That’s not to say there are not challenges, not the least of which is talent. “We’re doing great in the under-25s, and in the 35-and-overs,” says Robert McAden, the head of the Blacksburg-based Rackspace and Chair of the Roanoke Blacksburg Technology Council, in reference to the talent shortage. “But we struggle to keep people more than a year or two out of Virginia Tech, and we need to do better recruiting them when they want to settle down.”
We heard the same story over again: there are a huge host of entrepreneurs right out of Virginia Tech — especially exceptional engineers — who have great ideas but look for and find opportunity elsewhere. Then, when they are ready to buy homes and have families, they come back, but there’s a highly productive lost decade of talent.
There may be a challenge, but there is also great potential, and the winners of the Virginia Velocity Tour’s first pitch competition represent it.
We had six great startups pitch for the $25,000, and the winning company, FluxTeq, is a homegrown technology from Virginia Tech that acts as a “FitBit for your house.” FluxTeq monitors energy inflows and outflows from commercial and residential buildings, and helps you cut your energy costs by as much as 40%. The founders, Chris and Rande, are Virginia Tech students who unfortunately, after graduating from the university, have been kicked out of their lab space. They have an interim solution in Blacksburg right now, but are just hoping to raise the money — or even get the lab space! — to give them a reason to stay in the region.
Chris and Rande aren’t alone. To be successful, the angel investors of Roanoke-Blacksburg need to coordinate and syndicate funding, so that great companies aren’t even tempted to leave; the Ramp accelerator needs to build on the community assets in hardware and advanced engineering; and the host of successful entrepreneurs who have made it, and done well, need to invest in the next generation. Of all the cities I’ve visited, Roanoke-Blacksburg may well have the most untapped potential.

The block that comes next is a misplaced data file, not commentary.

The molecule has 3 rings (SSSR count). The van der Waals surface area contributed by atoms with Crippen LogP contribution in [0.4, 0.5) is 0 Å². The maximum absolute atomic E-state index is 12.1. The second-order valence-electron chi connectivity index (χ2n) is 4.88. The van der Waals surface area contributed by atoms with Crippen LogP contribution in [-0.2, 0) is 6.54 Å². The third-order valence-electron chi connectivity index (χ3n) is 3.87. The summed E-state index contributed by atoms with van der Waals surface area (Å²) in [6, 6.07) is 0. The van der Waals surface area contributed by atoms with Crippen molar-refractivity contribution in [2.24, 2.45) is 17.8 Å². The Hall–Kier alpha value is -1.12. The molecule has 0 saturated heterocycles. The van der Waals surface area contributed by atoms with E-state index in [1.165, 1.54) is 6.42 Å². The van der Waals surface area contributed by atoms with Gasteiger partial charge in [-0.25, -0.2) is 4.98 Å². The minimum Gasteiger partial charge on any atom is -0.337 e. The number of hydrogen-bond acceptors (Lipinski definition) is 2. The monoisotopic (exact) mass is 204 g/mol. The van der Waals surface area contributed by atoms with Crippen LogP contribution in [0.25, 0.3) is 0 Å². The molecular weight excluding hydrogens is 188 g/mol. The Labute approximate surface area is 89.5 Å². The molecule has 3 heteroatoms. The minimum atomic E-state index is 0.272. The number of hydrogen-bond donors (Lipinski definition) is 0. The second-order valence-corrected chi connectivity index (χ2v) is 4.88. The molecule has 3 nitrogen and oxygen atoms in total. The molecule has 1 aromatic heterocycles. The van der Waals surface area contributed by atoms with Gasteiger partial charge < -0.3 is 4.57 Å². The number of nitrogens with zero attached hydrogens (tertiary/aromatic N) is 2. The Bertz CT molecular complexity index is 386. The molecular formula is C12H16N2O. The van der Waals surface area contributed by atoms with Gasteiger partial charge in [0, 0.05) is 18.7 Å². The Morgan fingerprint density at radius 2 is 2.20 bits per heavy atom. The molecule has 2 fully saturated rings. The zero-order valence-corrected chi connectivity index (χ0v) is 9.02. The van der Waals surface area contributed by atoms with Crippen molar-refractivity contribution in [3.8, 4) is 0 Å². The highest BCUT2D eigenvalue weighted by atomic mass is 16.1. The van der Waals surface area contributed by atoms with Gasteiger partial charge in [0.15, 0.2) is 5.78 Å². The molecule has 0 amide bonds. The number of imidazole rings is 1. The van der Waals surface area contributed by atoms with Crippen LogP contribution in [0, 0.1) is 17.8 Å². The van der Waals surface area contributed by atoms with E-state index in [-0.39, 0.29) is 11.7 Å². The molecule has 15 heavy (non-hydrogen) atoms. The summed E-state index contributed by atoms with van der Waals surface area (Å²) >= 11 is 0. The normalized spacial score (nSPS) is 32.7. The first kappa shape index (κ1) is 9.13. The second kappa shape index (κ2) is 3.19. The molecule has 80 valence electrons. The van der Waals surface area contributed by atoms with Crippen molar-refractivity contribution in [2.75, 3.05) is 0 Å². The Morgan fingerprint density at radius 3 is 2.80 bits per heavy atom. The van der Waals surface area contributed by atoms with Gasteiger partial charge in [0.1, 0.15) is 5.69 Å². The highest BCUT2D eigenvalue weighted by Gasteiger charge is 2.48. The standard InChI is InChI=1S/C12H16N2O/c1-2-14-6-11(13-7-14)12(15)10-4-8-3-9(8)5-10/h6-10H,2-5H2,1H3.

Cities are always rising and falling in America, and they are rising and falling based on the talent that wants to live there. The first day of the Virginia Velocity Tour was encouraging precisely because I’ve maybe seen a more direct in-flow of talent as I have in Roanoke-Blacksburg — and a city that is motivated to keep it.
Perhaps the most inspiring part of the day — we kicked off the pitch competition with a presentation from the Tuxedo Pandas, a self-organized group of junior high and high school robotics students who literally wear tuxedo t-shirts and panda hats. They’ve gone to the world championships four years in a row (this year, they’re going for #5 in St. Louis), and nearly all of them want to (a) stay in Roanoke-Blacksburg, and (b) start a company that, in the words of one ninth-grader “does something good for the world.” The Pandas are a vision for the future of what Roanoke-Blacksburg — or really any city in the country could be.
After an enthusiastic start, we’re looking forward to the rest of the week!